Trade In

When I walked into the bar with you, it was a normal night. We’d made ourselves pasta with peppers and onions and a brownish sauce that you invented and eaten it in front of the TV with the latest episode of that crime show you like so much. The funny one. We took showers, separately, and I cleaned your hair out of the drain and didn’t say anything to you about it. I wasn’t being passive aggressive, I was just loving you. It was one of the ways I loved you, without you knowing about it. When Nick called us and asked us to come to the bar he liked picking up women at, we looked at our watches and said sure, why not, it wasn’t even nine and we hadn’t gone out all week.
When we walked into the bar, Nick was already in full swing, a brunette with a great shirt – it was open in the back, and her spine was the kind that sinks in rather than puckers out, which I’ve always found attractive. I pulled on your arm, and asked if we should sit elsewhere. You looked down at me, and I loved you for being tall, and you laughed and said no, we can join.
Nick introduced us to the woman, Gen, with a G, like Gen-X or Y. She said this first thing, and you and I squeezed hands, each of us knowing that the other was thinking about the conversation we’d had sometime recently about how hilarious we thought it was when people insisted, upon first meeting anyone, on explaining how unique their name was because it was spelled differently.
Gen and Nick already seemed like old friends. For all I know they were. I haven’t seen either of them since that night, so I never got a chance to ask. She kept looking at you though, and then at Nick, and then at you. Whenever I tried to ask her anything, she gave me monosyllabic answers.
We drank a lot. Two beers each, and then we got to doing shots because Gen kept ordering them from the waitress. After three rounds, I noticed that only three shots were appearing. None for me, apparently. I didn’t say anything because I wanted to be sober enough to take you home.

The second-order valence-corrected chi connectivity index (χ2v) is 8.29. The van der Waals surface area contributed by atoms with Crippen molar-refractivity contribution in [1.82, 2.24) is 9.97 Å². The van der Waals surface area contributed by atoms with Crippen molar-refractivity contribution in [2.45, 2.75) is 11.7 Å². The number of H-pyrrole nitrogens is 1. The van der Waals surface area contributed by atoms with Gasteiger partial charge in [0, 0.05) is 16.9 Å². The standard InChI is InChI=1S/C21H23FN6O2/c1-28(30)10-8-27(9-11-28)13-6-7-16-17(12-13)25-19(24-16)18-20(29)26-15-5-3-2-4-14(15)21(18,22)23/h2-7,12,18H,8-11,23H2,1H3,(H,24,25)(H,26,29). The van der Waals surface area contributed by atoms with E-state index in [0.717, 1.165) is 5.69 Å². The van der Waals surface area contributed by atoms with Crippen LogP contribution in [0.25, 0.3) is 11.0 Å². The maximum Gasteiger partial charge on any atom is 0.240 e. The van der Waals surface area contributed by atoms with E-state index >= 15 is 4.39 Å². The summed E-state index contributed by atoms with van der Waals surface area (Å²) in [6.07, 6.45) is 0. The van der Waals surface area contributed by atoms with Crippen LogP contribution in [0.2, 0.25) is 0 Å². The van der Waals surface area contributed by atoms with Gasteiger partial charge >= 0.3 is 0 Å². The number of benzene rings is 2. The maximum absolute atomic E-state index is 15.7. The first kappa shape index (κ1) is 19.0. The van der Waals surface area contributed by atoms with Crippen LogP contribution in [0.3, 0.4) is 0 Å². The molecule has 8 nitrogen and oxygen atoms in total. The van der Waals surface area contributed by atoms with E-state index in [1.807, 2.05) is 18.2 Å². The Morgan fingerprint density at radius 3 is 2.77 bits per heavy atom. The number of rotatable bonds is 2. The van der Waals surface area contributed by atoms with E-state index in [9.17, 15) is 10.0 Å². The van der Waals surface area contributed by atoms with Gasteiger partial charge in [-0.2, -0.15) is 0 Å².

The music got louder as the night approached eleven. I was bored. I could barely hear what anyone was saying, and the lights were getting dimmer. I was sleepy. I heard Nick yell, enunciating as if to someone who didn’t hear him the first time, that you and I were “cool.” I didn’t know what he meant, until I did. Gen started being nicer to me, touching my hand across the table and meeting my eyes and then flicking her own towards you. She started buying me shots again too.
Around midnight, I finally dragged you out, Nick and Gen trailing us, and we all got into the same cab. Nick gave the driver his address first, which pissed me off, but when you got off there too, and I sat in the cab, one foot out on the street, and one in, I began to know something was off. Your hand was on Gen’s hip. Had that been happening in the cab? I was in the back with you and her, Nick was in the front. You held your hand out to me and gave me that smile, the one you give me when I come out of the shower wrapped in a towel, and I shook my head.
You beckoned, with your head, with your whole body, and I said no. Gen put her hand in your pocket. I put my foot back in the cab. Nick was waiting by his front door, holding it open for you and her. He was smoking and spitting like he always does. I shut the door of the cab and asked the driver to take me home.
I didn’t have any money. He was angry and yelled at me. I gave him my number and full name and told him to call me tomorrow and I’d give him my credit card info.
When I got inside, nothing looked like you anymore. The hair in the wastebasket in the bathroom made me gag, or maybe it was the alcohol, and when I leaned over the toilet and threw up, again and again until there was nothing left in my stomach but acid and bile, I felt only a shadow of you behind me, an absence, where you should have been, waiting with a glass of water and a toothbrush, telling me sip, brush, come to bed.

It Was Warm and Cold and Round and Square

I found a mystery on the beach today, half-buried in the sand. There were plenty of people around. Sunbathing, building sand-castles, running in and out of the sea. When they ran in, they were usually dry. When they ran back out, they were always wet. The water was cold that day. No one stayed in for very long. I didn’t wear my bathing suit. I was just in shorts and a t-shirt with the name of the company I work for inscribed on it. They give me free things like that sometimes. Once I got a big duffle bag. I use it to carry my laundry down. Some people say that’s free advertising. I say it’s a free bag.